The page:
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What do you need to become a Freelance Hairdresser or Barber?

Space, tools, customers! To take your business into your hands, these are the key ingredients of being either a freelance hairdresser or barber.

As tricky as it may sound to begin your career as a barber or hairdresser in the current climate, the demand for haircuts will remain as long as people’s hair continues to grow.

It is also considered one of the happiest professions to be in, given the level of social interaction you get to be a part of. This means there’s never a bad time to get started.

You may however be a beginner barber, intimidated by the pace of professional barbershop, or perhaps the opposite; you’re a hairdressing veteran looking for a change of pace, in which case you might be thinking about going freelance.

Being a freelance hairdresser or barber means you won’t be tied down to a specific salon or barbershop. You’ll be a lot more in charge of your prices, clients and hours too.

Let’s start positively with the immediate benefits of going mobile:

  • High-flexibility: Perhaps the most obvious difference between working on commission and going mobile. As a freelancer you’re in charge of your times and your workload.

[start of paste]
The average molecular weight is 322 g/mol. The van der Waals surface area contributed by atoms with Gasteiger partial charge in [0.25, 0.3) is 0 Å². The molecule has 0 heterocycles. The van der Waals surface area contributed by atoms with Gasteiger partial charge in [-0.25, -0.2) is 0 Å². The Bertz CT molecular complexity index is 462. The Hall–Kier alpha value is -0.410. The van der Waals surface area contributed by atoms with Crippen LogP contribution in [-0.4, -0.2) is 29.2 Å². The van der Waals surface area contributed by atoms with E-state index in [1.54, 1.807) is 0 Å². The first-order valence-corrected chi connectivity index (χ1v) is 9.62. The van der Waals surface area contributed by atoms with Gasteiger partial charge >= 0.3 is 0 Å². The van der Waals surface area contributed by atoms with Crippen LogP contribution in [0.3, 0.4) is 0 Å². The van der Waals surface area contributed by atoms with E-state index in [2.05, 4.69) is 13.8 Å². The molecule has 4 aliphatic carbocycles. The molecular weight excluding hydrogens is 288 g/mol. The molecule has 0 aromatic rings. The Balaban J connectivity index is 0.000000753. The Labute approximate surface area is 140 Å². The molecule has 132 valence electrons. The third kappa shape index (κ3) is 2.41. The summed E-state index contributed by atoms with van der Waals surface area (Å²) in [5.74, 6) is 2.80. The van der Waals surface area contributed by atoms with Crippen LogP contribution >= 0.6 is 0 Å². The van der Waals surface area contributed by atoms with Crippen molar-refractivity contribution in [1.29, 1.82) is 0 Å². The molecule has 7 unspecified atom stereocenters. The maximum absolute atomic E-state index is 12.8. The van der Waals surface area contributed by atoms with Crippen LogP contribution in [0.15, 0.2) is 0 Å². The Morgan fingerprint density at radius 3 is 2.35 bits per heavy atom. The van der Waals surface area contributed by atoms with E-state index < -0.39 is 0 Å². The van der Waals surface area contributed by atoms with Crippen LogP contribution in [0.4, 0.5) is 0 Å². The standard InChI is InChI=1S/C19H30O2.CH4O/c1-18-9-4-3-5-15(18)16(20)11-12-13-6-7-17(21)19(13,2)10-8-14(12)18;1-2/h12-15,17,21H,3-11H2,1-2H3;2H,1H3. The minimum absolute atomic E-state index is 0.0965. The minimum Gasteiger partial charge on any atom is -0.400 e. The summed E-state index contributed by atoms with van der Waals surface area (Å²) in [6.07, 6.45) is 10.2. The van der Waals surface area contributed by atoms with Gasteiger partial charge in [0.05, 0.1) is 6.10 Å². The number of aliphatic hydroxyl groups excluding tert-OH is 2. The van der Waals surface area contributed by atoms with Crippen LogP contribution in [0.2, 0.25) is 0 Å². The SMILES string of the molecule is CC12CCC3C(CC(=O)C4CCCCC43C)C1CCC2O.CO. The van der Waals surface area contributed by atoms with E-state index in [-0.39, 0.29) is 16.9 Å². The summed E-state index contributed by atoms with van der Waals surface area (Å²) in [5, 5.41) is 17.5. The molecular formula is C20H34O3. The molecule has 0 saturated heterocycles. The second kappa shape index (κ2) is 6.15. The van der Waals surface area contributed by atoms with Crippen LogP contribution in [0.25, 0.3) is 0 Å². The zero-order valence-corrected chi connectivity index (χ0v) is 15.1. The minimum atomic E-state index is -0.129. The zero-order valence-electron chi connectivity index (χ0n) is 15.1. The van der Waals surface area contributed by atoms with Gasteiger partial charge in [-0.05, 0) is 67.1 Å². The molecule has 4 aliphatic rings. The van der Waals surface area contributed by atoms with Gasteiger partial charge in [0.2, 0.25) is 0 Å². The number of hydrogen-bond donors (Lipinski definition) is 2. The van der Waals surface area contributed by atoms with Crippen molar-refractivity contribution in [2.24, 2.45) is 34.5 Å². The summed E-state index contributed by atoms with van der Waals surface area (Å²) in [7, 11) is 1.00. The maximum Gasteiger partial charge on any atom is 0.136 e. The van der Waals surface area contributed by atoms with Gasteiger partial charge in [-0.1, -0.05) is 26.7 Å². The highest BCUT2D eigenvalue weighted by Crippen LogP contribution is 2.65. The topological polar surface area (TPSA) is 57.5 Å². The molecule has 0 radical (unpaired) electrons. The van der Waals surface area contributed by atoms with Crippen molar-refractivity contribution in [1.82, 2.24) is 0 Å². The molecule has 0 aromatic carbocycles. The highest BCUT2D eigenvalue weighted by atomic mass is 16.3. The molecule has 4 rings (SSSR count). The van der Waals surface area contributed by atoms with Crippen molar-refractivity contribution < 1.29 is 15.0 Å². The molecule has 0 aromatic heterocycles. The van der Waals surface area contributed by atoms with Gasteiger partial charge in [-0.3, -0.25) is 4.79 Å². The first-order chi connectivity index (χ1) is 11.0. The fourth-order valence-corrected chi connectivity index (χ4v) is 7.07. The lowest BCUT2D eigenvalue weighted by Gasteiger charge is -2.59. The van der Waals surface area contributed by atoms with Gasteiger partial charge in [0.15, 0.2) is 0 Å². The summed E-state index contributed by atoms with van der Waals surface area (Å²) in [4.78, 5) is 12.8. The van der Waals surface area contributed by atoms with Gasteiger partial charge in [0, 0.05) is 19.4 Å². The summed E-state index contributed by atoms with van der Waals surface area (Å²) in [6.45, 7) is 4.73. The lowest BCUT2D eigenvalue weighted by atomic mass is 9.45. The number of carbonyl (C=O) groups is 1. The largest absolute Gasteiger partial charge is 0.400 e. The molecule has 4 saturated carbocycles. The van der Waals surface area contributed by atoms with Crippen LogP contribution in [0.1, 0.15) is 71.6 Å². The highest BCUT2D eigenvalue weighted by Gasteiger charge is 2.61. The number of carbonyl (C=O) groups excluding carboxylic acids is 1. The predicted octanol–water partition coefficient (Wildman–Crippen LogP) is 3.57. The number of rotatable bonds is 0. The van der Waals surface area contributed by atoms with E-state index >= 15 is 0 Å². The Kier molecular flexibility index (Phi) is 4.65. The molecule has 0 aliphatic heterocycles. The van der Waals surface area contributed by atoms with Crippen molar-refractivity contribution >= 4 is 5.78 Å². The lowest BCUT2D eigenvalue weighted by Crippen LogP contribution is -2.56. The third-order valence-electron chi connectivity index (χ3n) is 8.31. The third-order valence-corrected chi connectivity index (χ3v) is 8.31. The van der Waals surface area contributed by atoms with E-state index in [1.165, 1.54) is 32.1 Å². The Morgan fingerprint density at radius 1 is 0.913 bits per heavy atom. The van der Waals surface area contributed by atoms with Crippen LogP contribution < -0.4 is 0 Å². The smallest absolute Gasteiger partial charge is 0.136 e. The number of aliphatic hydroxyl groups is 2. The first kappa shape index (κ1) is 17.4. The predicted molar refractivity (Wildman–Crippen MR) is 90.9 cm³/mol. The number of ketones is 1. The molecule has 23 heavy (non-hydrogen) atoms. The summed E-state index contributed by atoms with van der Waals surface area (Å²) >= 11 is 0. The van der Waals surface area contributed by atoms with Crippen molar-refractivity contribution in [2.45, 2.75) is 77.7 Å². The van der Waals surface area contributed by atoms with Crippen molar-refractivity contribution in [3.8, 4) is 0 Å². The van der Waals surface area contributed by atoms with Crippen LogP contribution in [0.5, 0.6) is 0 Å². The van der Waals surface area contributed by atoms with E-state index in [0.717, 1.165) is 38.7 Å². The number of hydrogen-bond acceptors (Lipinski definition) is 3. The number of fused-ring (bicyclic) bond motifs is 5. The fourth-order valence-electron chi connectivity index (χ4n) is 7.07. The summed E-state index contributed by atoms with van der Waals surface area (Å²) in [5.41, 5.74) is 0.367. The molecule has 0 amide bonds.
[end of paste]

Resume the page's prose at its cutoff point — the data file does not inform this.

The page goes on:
• Personal Rapport: Clients won’t be coming because they trust a commercial name, they’ll be coming because they trust you. Loyalty can be built up tremendously by getting to know your clients and being able to work in their home if they prefer.
  • Payment: Not only can you set and experiment with your own prices, but not working from a salon or barbershop means none of your earnings are going to your boss.
  • Travel: With no single space pinning you to one street, you have a lot more variety when it comes to workspaces. Perhaps you’re hiring a chair at a fancy barber’s, or working in the living room of a client with far too many pet dogs. Where you go is up to you.
  • Marketing: Never been a fan of how the barber shop you worked at ran its adverts? Think your hair salon’s name lacks creativity? Do your colleagues suck at category names? On your own, you get full creative control. Spice up the company logo, give your company the perfect name; it’s all up to you.

Alison, a hairdresser who switched from working at a professional salon to freelancing, said this about how it differed:

“What I feel that working freelance over shop-based gives you is freedom, flexibility and the ability to earn new skills being your own boss. The ability to work as much as you want, or as little, if juggling childcare perhaps on occasions, and progress more so than if you were an employee.”

Space for Freelancing